Prince Harry accepts apology for intrusive images

Splash News and Picture Agency both issued apologies

Prince Harry settled privacy and data protection claims Thursday against a news agency that hovered over his home in a helicopter and took photos directly into his living room and bedroom.

Harry accepted substantial damages and an apology from Splash News and Picture Agency. The figure was not disclosed.

In a statement read at High Court in London on Harry’s behalf, his attorney Gerrard Tyrrell said the rural retreat in Oxfordshire, southern England was chosen because of “the high level of privacy it afforded,” but that now he and his wife Meghan feel “they are no longer able to live at the property.”

It said that in January, Splash chartered a helicopter that flew over the home at a low altitude, and photos it took were published by several media outlets.

READ MORE: Harry, Meghan ‘absolutely thrilled’ about birth of baby boy

The agency pledged to “cease and desist from selling, issuing, publishing or making available the photographs.” Splash also promised “not repeat its conduct by using any aerial means to take photographs or film footage of the duke’s private home.”

Splash says it “recognized that this situation represents an error of judgment” and promised it would not happen again.

The royals have in the past sought to defend their privacy rights in the courts. Harry’s brother William and his wife Kate sued a French gossip magazine, for example, in a case of topless photos of the Duchess of Cambridge.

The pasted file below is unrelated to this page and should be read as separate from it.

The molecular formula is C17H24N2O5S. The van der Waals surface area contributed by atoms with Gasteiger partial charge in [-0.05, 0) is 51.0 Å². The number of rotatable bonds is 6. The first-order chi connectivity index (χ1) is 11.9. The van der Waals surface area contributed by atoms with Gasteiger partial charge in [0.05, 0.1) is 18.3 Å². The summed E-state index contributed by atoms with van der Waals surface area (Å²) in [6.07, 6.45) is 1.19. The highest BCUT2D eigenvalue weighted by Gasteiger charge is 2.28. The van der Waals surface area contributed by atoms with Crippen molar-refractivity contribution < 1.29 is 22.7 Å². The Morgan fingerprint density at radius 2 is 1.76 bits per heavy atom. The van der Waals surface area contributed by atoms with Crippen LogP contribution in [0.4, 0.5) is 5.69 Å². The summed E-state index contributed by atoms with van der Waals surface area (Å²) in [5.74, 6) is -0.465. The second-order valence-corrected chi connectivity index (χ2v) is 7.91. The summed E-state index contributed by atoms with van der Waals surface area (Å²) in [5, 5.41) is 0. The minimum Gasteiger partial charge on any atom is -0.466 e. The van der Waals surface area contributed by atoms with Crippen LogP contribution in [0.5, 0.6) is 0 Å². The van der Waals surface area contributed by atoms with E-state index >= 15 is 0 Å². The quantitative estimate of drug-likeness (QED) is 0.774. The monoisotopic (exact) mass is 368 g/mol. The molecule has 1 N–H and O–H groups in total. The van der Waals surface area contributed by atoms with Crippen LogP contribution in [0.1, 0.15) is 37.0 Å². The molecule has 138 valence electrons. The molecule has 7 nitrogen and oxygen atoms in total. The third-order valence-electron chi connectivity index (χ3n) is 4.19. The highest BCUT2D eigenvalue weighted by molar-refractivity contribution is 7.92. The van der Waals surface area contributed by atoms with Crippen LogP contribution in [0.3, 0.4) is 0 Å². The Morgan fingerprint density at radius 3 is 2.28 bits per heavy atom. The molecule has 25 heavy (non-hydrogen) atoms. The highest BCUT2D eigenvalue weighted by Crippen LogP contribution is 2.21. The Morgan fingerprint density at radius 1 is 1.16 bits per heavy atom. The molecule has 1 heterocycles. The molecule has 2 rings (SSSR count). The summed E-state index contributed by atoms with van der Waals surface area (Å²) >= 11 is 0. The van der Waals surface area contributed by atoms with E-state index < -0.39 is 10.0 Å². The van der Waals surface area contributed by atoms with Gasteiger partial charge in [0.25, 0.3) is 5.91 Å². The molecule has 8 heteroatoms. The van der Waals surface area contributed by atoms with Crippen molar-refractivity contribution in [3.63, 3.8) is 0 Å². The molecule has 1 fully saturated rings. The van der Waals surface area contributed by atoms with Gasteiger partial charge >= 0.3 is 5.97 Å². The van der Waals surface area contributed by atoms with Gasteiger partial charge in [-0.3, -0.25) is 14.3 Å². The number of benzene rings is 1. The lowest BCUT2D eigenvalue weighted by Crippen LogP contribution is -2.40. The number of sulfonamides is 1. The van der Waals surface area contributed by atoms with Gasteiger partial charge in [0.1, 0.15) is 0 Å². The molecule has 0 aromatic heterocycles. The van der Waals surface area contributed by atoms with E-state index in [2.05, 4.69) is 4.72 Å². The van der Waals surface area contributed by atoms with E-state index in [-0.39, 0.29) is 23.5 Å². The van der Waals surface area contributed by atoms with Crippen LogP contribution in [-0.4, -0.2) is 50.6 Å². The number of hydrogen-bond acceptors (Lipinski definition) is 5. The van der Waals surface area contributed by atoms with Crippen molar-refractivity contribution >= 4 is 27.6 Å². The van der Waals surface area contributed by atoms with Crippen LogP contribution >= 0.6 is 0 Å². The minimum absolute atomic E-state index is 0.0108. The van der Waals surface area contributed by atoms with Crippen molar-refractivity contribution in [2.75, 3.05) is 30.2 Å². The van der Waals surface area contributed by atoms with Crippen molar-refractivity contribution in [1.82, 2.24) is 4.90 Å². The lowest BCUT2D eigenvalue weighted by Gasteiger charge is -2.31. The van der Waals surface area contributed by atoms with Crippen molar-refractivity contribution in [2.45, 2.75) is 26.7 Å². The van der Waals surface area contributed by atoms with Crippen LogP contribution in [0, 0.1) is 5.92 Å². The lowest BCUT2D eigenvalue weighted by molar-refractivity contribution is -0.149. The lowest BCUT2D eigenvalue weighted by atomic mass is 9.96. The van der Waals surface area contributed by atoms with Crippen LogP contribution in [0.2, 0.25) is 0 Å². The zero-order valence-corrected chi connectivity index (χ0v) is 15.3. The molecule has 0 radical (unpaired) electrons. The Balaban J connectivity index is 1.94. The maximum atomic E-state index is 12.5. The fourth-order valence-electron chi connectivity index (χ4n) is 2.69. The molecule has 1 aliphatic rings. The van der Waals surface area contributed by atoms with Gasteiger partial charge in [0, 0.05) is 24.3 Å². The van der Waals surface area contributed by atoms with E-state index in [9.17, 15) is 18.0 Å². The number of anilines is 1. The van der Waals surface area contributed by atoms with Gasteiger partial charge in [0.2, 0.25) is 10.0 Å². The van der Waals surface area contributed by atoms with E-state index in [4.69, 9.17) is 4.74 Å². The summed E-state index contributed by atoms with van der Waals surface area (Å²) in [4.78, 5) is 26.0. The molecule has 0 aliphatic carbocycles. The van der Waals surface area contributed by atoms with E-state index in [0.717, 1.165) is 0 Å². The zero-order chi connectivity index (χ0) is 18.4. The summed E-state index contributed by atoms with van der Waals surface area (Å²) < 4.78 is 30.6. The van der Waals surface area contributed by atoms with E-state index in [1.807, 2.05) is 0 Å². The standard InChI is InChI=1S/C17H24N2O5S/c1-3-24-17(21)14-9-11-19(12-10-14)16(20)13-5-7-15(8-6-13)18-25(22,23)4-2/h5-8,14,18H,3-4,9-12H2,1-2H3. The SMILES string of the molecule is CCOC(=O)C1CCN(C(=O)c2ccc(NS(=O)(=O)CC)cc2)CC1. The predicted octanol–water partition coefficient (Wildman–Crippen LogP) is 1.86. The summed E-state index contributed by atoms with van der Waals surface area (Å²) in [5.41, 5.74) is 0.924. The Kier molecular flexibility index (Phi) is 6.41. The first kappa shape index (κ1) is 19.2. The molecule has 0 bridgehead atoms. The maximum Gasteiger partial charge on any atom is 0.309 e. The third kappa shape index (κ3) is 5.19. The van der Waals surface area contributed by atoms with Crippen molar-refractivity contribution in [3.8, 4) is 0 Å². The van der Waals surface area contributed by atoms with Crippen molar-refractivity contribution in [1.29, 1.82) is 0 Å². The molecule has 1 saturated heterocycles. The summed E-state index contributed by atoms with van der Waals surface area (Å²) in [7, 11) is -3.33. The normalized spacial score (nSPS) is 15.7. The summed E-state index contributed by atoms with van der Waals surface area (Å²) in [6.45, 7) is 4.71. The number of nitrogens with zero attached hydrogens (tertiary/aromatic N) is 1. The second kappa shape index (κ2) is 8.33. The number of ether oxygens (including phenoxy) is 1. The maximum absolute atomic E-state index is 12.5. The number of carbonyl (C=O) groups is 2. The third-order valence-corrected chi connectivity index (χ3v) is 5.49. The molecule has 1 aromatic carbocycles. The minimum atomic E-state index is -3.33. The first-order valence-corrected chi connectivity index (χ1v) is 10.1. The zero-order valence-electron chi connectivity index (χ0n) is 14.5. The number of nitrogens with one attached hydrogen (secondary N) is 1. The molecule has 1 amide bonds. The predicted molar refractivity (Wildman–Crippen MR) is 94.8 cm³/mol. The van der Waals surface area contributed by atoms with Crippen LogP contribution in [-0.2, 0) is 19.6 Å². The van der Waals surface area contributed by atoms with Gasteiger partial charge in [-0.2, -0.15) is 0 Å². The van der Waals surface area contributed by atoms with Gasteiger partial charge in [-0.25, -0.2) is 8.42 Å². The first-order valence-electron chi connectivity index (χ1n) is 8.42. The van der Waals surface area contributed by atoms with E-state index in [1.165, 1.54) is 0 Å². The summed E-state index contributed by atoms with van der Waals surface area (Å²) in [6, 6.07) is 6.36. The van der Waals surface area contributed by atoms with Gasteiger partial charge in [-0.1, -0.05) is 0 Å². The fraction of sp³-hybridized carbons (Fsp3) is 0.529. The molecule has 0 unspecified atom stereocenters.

The couple filed a complaint after the photos were published in the magazine Closer and a regional newspaper in 2012, the year after their wedding.

Harry has complained in the past about intrusive press coverage. He and Meghan, the Duchess of Sussex, recently moved from central London to a more secluded home, Frogmore Cottage, near Windsor Castle some 25 miles (40 kilometres) west of London.

The Associated Press

Like us on Facebook and follow us on Twitter.

Just Posted

Popular vocalist Daponte joined on Crofton stage by Don Leppard Big Band

Performances nothing short of remarkable with the singer’s instrumentation backing

Paying high prices getting too painful

Gas, real estate remain a heavy burden on consumers

Poetry in motion on the ocean

Dragon boaters offering rides for a donation during Ladysmith event

B.C.’s fight to regulate bitumen through pipelines to go to Canada’s top court

BC Appeal Court judges found B.C. cannot restrict bitumen flow along Trans Mountain pipeline

Volunteers already rescuing fry from drying creekbeds around Cowichan Lake

It’s early but already salmon fry are being left high and dry

So, they found ‘Dave from Vancouver Island’

Dave Tryon, now 72 and living in North Delta, will reunite with long-ago travelling friends in Monterrey, Calif.

Scheer says it would take Conservatives five years to balance budget

Scheeraccused the Liberal government of spending $79.5 billion of previously unbudgeted funds

B.C. man, 30, arrested for driving his parent’s cars while impaired twice in one day

The Vancouver-area man was arrested after officers caught him driving impaired twice in one day

New airline regulations bring compensation for tarmac delays, over-bookings

Some of the new regulations will roll out in July, while others are expected for December.

More than half of Canadians support ban on handguns, assault rifles: study

Divide between rural and urban respondents in latest Angus Reid Institute public opinion study

Spring rain needed as B.C. sees one of the lowest snowpack levels in 40 years

Snowpack levels in B.C. recorded on May 15 were similar to those in 2015 and 2016

Theresa May to quit as party leader June 7, sparking race for new PM

The new Conservative leader will become prime minister without the need for a general election

Most Read